At identical cooking stations – equipped with Bunsen burners, pudding bowls and graniteware pie plates – Faculty of Household Science students strive to perfect a recipe in November 1947.
The faculty – which had existed as a household science department since 1902 – focused not only on cooking and home life, but also on the scientific study of food and nutrition. While many graduates became homemakers, others taught in high schools or became dietitians in institutions such as hospitals.
The school was housed in the neoclassical Lillian Massey building, which officially opened in 1913, at Bloor Street and Queen’s Park. Principal Annie Laird and Clara Benson, secretary and head of the food chemistry department, were driving forces behind the faculty – and were U of T’s first female professors.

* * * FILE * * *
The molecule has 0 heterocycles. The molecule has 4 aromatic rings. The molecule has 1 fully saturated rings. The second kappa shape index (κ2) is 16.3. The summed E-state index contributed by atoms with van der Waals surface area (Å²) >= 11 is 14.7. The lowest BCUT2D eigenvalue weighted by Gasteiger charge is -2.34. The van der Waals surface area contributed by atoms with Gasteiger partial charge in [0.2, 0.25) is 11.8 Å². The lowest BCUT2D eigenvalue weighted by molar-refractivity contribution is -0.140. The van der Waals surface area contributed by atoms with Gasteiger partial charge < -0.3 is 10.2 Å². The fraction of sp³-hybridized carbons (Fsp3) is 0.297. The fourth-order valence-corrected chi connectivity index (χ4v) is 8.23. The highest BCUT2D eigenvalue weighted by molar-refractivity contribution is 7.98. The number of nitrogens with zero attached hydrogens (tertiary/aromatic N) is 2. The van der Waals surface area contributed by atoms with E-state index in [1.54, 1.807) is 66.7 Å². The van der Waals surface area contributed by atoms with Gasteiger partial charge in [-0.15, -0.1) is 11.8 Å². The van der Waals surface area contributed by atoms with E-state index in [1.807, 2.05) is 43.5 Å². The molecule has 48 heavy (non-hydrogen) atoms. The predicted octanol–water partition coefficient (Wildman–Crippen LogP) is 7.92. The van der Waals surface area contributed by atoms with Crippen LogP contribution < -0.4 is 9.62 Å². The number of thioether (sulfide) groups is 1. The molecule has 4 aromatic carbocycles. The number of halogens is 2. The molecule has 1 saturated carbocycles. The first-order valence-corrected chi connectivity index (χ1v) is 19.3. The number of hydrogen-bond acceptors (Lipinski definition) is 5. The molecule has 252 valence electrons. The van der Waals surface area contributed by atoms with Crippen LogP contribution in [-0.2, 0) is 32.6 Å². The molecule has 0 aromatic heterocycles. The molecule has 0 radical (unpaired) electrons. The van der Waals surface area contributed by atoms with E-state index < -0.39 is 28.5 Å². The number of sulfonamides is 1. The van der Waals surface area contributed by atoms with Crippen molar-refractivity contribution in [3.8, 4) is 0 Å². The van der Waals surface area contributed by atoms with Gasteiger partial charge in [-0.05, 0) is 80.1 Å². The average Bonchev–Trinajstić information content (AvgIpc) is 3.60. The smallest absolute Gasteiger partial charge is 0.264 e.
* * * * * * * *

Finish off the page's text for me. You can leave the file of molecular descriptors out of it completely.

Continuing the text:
The Faculty of Household Science, in its early years, was unabashedly of its time, preparing women for a domestic life. Students planned, shopped for, cooked and served a day’s meals. They learned about cleansing agents and studied home nursing.
But the faculty also expanded the traditional woman’s role by teaching students the science behind housework. Undergrads conducted dietary studies, performed lab research in food chemistry and, as part of their degree work, studied everything from biology and economics to history.
In 1962, the school was renamed the Faculty of Food Sciences to reflect its growing role in science and dietetics. The faculty was dissolved in 1975 – and the kitchen lights were turned out three years later, after the last class graduated.
By bringing artificial intelligence into chemistry, Prof. Aspuru-Guzik aims to vastly shrink the time it takes to develop new drugs – and almost everything else